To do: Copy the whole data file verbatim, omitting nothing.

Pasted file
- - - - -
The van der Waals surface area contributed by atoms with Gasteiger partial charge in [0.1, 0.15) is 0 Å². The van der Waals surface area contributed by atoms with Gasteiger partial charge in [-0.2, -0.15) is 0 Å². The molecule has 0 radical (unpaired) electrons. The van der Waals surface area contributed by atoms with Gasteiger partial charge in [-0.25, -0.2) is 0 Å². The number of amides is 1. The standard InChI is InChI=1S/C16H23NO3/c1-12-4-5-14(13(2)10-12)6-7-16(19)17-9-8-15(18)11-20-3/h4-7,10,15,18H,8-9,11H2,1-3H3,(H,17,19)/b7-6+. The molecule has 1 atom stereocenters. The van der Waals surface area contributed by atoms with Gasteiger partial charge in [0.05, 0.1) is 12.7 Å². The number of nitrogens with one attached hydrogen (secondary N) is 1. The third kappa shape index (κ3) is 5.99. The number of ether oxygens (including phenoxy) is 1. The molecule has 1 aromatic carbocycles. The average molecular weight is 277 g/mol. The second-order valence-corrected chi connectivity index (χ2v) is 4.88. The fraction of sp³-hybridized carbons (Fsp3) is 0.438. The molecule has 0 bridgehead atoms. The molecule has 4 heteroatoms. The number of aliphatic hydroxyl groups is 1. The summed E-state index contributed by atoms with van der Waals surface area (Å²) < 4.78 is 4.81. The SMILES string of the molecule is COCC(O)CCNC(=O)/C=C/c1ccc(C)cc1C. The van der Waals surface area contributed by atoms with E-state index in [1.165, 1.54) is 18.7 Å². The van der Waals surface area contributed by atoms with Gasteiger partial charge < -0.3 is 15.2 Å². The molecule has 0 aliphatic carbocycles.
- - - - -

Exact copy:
The van der Waals surface area contributed by atoms with Gasteiger partial charge in [0.1, 0.15) is 0 Å². The van der Waals surface area contributed by atoms with Gasteiger partial charge in [-0.2, -0.15) is 0 Å². The molecule has 0 radical (unpaired) electrons. The van der Waals surface area contributed by atoms with Gasteiger partial charge in [-0.25, -0.2) is 0 Å². The number of amides is 1. The standard InChI is InChI=1S/C16H23NO3/c1-12-4-5-14(13(2)10-12)6-7-16(19)17-9-8-15(18)11-20-3/h4-7,10,15,18H,8-9,11H2,1-3H3,(H,17,19)/b7-6+. The molecule has 1 atom stereocenters. The van der Waals surface area contributed by atoms with Gasteiger partial charge in [0.05, 0.1) is 12.7 Å². The number of nitrogens with one attached hydrogen (secondary N) is 1. The third kappa shape index (κ3) is 5.99. The number of ether oxygens (including phenoxy) is 1. The molecule has 1 aromatic carbocycles. The average molecular weight is 277 g/mol. The second-order valence-corrected chi connectivity index (χ2v) is 4.88. The fraction of sp³-hybridized carbons (Fsp3) is 0.438. The molecule has 0 bridgehead atoms. The molecule has 4 heteroatoms. The number of aliphatic hydroxyl groups is 1. The summed E-state index contributed by atoms with van der Waals surface area (Å²) < 4.78 is 4.81. The SMILES string of the molecule is COCC(O)CCNC(=O)/C=C/c1ccc(C)cc1C. The van der Waals surface area contributed by atoms with E-state index in [1.165, 1.54) is 18.7 Å². The van der Waals surface area contributed by atoms with Gasteiger partial charge < -0.3 is 15.2 Å². The molecule has 0 aliphatic carbocycles.